How many disadvantaged students are served by West Hollywood-area public schools?
In 2013, the State of California changed its school funding formula to focus more resources on disadvantaged students. It provides 20% more money for each disadvantaged student. Then it gives extra money to districts with a concentration of disadvantaged students (more than 55% of the student body).
“Disadvantaged” means that the students come from low-income households, are in foster care, or are learning English. They have, on average, lower educational outcomes because of these challenges. The new funding aims to help schools change that. As Governor Brown explained, “Our disadvantaged students deserve more resources to overcome the extra obstacles they face.”
Socioeconomically disadvantaged and English-learner students
The local public schools serving West Hollywood are Gardner Street Elementary, Laurel Elementary, Rosewood Avenue Elementary, West Hollywood Elementary, Burroughs Middle, Hubert Howe Bancroft Middle, and Fairfax Senior High. They are all Los Angeles Unified School District (LAUSD) schools. “Unified” means that the district has both primary schools and high schools.
The chart below shows how many students at each school were socioeconomically disadvantaged (low-income) or learning English in 2016. Some students were both. For comparison, the chart also includes a nearby Beverly Hills elementary school (El Rodeo) and four nearby high schools: Beverly Hills, Culver City, Hollywood, and Santa Monica.
For six of the seven local schools, disadvantaged students were in the majority. The most common disadvantage was economic. The percentage of students who were socioeconomically disadvantaged ranged from roughly 50% at Rosewood Avenue Elementary to about 85% at Bancroft Middle. Fairfax High had twice as many socioeconomically disadvantaged students as Culver City High, and eight times more than Beverly Hills High. The LAUSD average was around 80%.
West Hollywood Elementary was the seventh local school. Fewer of its students were socioeconomically disadvantaged: 15%. That was higher than the two comparison schools in Beverly Hills but lower than the two schools in Culver City and Santa Monica.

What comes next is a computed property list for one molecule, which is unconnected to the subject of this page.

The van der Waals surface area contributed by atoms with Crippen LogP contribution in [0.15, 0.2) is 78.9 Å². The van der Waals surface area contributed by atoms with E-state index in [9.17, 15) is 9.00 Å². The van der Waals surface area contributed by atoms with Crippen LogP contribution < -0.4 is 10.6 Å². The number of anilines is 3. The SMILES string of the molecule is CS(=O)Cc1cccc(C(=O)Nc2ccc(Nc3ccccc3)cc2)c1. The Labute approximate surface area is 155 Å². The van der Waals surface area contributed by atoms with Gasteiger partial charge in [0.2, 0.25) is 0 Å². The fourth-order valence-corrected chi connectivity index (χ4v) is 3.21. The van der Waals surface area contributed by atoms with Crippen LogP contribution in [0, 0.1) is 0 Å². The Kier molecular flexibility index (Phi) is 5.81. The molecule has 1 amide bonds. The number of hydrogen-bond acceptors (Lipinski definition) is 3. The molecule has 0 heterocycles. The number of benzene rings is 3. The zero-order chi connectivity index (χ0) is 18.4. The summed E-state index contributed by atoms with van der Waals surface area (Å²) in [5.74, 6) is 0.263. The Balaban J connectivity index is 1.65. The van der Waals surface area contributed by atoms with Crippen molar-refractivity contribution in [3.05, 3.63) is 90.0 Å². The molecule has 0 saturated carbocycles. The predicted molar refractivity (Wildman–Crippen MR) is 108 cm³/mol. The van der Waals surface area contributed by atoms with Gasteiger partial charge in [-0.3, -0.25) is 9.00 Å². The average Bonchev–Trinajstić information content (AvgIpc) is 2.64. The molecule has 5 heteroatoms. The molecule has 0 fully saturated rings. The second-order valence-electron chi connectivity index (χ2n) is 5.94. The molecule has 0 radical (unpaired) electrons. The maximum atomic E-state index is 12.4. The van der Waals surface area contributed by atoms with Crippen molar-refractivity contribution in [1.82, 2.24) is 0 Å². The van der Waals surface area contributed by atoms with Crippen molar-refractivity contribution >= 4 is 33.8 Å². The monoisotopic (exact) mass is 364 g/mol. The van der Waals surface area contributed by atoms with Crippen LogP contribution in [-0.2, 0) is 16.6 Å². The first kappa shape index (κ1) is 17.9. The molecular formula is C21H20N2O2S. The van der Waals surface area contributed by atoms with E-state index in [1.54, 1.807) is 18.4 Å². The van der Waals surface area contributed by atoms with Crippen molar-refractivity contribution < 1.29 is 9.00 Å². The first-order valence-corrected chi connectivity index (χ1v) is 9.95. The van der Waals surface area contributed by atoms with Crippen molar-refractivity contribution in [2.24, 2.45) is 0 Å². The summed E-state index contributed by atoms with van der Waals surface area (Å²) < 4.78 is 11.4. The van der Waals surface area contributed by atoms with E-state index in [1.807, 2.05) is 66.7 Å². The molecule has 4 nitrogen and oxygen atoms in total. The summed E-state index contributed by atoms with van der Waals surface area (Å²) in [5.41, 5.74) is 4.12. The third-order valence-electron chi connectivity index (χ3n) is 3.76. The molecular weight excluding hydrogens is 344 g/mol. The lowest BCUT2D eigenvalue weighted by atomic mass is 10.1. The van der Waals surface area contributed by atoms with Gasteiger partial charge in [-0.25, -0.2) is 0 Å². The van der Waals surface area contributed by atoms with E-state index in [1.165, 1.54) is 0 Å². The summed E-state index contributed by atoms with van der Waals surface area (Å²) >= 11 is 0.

The share of students who were English language learners ranged from about 5% to 30% at the schools serving West Hollywood. West Hollywood Elementary was again on the low end. Gardner Street Elementary was on the high end. It was the only one of the seven with more English learners than the LAUSD average of about 25%. The four schools in Beverly Hills, Culver City, and Santa Monica had less than 5% English learners among their students.
Effect on learning outcomes
The educational impact of the disadvantages can be seen in the results of statewide tests. The tests indicate whether a student has met/exceeded state standards for math and English. In 2016, economically disadvantaged students met/exceeded the standards at half the rate of other students. For math, 23% of disadvantaged students met/exceeded the standards versus 56% of other students. For English, it was 35% of disadvantaged students versus 68% of others.
We can also see the impact of these disadvantages locally. We compared the percentage of students in each school who were socioeconomically disadvantaged to the percentage who met/exceeded math standards. Schools with more disadvantaged students had fewer students meeting/exceeding the standards.
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